If you have had a normal, healthy pregnancy with no problems so far, the midwife will listen to your baby's heartbeat using a Sonicaid. This is the small, hand-held machine the midwife or doctor used to listen to the baby during your pregnancy.
Cardiotocograph (CTG) or Electronic Fetal Monitoring (EFM)
Sometimes CTG or EFM is used to monitor your baby's heartbeat continuously. The machine also records when you are having contractions. This means you'll need to wear two belts around your bump to hold the monitoring devices in place.
In some hospitals, you might be able to move around with the belts on or use a wireless monitoring system (telemetry).
Fetal blood sampling (FBS)
If the midwife or doctors are worried about your baby's heartbeat from looking at the CTG, they may do an FBS test as well. This shows how your baby is doing more accurately than just the CTG.
A small amount of blood is taken from your baby's scalp, via your vagina, to check the oxygen levels. If the oxygen levels are low, the medical team may suggest a caesarean.
Fetal scalp electrode (FSE)
An FSE is a small electrode that is attached to your baby's scalp. It is sometimes used with the CTG machine if the belts on your tummy don't pick up her heartbeat properly. The FSE is harmless, but it's harder to move around with it in place.
Hypnobirthing is a method of pain management that can be used during labour and birth. It involves using a mixture of visualisation, relaxation and deep breathing techniques.
You might like to consider giving birth at home for a more relaxed experience in familiar surroundings. Find out whether this is the right option for you.
Are you thinking about having a water birth? Find out about the advantages and disadvantages of giving birth in the water, what to wear and what the pain relief options are.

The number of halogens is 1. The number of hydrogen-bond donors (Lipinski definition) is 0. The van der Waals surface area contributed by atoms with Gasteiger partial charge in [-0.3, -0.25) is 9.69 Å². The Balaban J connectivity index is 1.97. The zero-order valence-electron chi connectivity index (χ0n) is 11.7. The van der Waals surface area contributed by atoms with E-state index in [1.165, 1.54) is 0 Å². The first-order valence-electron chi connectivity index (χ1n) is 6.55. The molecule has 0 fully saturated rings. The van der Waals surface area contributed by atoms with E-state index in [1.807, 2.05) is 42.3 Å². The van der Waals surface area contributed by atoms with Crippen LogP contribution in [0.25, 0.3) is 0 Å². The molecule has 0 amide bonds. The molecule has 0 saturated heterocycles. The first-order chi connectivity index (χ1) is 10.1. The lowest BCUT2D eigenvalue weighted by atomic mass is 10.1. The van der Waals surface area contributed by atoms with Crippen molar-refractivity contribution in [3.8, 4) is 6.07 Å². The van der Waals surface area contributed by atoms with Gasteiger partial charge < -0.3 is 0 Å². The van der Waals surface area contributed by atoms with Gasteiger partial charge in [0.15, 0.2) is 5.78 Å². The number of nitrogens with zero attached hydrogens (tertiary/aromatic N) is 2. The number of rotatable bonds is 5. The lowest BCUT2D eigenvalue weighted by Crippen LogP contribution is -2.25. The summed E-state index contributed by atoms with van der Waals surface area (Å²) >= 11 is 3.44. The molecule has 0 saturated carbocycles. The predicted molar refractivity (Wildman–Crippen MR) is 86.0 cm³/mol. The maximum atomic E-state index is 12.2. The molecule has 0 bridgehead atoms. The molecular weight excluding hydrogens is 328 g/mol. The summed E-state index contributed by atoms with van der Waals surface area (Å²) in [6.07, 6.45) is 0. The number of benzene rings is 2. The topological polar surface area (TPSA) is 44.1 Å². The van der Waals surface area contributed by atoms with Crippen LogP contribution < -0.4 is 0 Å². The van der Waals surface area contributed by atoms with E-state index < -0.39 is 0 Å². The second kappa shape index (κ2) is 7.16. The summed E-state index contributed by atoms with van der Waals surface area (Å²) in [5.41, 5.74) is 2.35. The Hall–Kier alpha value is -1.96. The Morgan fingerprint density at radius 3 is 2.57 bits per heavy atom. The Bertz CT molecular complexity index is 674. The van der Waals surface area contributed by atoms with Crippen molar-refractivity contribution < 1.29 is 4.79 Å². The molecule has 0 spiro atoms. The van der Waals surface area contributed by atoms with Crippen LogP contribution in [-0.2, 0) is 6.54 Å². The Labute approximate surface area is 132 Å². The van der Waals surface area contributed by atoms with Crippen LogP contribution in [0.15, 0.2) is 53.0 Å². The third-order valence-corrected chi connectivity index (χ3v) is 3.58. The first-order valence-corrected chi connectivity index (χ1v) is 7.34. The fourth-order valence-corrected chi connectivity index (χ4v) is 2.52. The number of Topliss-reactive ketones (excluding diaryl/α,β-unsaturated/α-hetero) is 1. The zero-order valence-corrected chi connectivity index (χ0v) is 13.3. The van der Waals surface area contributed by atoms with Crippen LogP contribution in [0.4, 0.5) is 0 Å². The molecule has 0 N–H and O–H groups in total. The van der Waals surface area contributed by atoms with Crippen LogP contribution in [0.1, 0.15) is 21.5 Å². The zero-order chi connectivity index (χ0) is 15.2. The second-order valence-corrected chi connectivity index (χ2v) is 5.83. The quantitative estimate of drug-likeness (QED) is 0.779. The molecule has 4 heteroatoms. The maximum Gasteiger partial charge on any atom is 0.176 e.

Cutting the cord immediately after the birth has been routine practice for 50-60 years but more recently research is showing that it is not good for the baby.
Your waters can break before you go in to hospital but they are more likely to break during labour, or they can even be broken for you by your midwife to speed up your labour (a process known as artificial rupture of membranes).
Braxton Hicks is the name given to the action when the womb contracts and tightens with your bump becoming hard to touch; it then relaxes again, becoming soft.
Manage your anxieties about giving birth, with some helpful advice from mums who’ve been there.
The ideal position for your baby to be in for labour and birth is head down, their back towards the front of your stomach.
At the end of your pregnancy, you may have some signs that your baby will arrive very soon, even though you may not go into labour for a little while yet.
The membrane sweep is a drug-free way of helping to bring on labour when you are going past your due date.
The moment has arrived. Your contractions are regular and building up, and your baby is really on his or her way…
From contractions to your waters breaking, these are the typical signs that your body is getting ready for labour.
- NICE (2014) CG 190 Intrapartum care: care of healthy women and their babies during childbirth http://www.nice.org.uk/guidance/cg190/chapter/1-recommendations#third-stage-of-labour:1.10.8
ℹLast reviewed on September 2nd, 2016. Next review date September 2nd, 2016.